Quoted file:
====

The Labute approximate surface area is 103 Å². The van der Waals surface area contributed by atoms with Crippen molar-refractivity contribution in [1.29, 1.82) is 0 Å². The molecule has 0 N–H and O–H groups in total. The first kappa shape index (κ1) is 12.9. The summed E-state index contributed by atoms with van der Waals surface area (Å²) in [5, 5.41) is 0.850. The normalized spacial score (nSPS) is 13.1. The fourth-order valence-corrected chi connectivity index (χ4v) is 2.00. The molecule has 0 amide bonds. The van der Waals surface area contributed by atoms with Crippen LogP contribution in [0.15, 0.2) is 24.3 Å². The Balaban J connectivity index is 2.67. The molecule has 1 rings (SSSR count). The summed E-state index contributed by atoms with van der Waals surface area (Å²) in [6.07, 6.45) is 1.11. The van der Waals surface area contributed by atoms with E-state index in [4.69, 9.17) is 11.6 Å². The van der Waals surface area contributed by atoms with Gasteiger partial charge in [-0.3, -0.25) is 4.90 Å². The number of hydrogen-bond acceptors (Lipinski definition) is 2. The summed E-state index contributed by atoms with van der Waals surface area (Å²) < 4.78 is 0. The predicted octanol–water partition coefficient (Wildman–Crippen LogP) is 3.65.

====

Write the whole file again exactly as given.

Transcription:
The Labute approximate surface area is 103 Å². The van der Waals surface area contributed by atoms with Crippen molar-refractivity contribution in [1.29, 1.82) is 0 Å². The molecule has 0 N–H and O–H groups in total. The first kappa shape index (κ1) is 12.9. The summed E-state index contributed by atoms with van der Waals surface area (Å²) in [5, 5.41) is 0.850. The normalized spacial score (nSPS) is 13.1. The fourth-order valence-corrected chi connectivity index (χ4v) is 2.00. The molecule has 0 amide bonds. The van der Waals surface area contributed by atoms with Crippen LogP contribution in [0.15, 0.2) is 24.3 Å². The Balaban J connectivity index is 2.67. The molecule has 1 rings (SSSR count). The summed E-state index contributed by atoms with van der Waals surface area (Å²) in [6.07, 6.45) is 1.11. The van der Waals surface area contributed by atoms with E-state index in [4.69, 9.17) is 11.6 Å². The van der Waals surface area contributed by atoms with Gasteiger partial charge in [-0.3, -0.25) is 4.90 Å². The number of hydrogen-bond acceptors (Lipinski definition) is 2. The summed E-state index contributed by atoms with van der Waals surface area (Å²) < 4.78 is 0. The predicted octanol–water partition coefficient (Wildman–Crippen LogP) is 3.65.